Executive chef Scott Anderson, an equity partner in the restaurant, may be Distler’s best investment yet. A Caldwell native and Rutgers graduate, Anderson, 34, has risen steadily since opening Nova Terra in New Brunswick in 2000. There’s no cooking school on his résumé, but he spent six on-and-off years at the Ryland Inn, where he rose to chef de cuisine before the restaurant closed. He was introduced to his business partner by Laurent Chapuis, owner of the Princeton Corkscrew Wine Shop, who told Distler that, if he wanted a serious kitchen, he had to talk to Anderson. Anderson invited Distler to swing by the Ryland for a tasting menu that showcased his talents (“extraordinary,” Distler says) and wines chosen by Emilia Sparatta, who is now Elements’ general manager and sommelier.
To appreciate Anderson’s imagination and work ethic, look no further than those three tartares. He mixed meltingly tender Kobe beef with whipped uni instead of the usual egg yolks for a salty, funky note, then placed an egg yolk—fried tempura style—on top, adding warmth and crunch. An accompanying salad of mizuna with Granny Smith apple and Asian pear countered the tartare’s richness with refreshing coolness and hints of bitter and sweet.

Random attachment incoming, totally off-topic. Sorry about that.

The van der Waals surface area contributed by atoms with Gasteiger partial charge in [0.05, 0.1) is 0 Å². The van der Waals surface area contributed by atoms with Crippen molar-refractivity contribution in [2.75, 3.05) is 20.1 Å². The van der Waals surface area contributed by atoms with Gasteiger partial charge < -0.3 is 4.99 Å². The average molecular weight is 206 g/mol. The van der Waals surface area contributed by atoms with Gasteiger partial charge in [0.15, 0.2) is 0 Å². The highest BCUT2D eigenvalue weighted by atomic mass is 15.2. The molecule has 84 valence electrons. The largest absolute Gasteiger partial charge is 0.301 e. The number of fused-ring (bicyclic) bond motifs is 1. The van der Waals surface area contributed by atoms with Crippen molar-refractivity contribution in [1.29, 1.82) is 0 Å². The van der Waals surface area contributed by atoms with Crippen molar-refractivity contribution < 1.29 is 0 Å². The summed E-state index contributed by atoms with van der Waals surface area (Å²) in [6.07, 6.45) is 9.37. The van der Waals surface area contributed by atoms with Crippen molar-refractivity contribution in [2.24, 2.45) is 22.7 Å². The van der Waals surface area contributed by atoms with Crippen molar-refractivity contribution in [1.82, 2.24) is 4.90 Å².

Tartare of Scottish langoustine, bracingly seasoned with toasted curry and shallots, overlay a swath of curry-infused honey. “Is that really a Tater Tot?” my friend asked, pointing to a crispy brown cylinder supporting a langoustine claw filled with tender meat. Yes, and it’s the best damn Tater Tot you’ll ever taste—punched from a classic potato galette and fried to a buttery golden brown.
The third tartare was made from Japanese Kindai bluefin—the first tuna successfully bred and raised in captivity. Kindai, which could provide a sustainable solution to overfishing, has an astonishingly clean, almost sweet flavor. Most of America’s tiny weekly allotment from Kinki University in Japan, where these show fish are bred, goes to restaurants like Per Se, French Laundry, Masa, and Le Bernardin.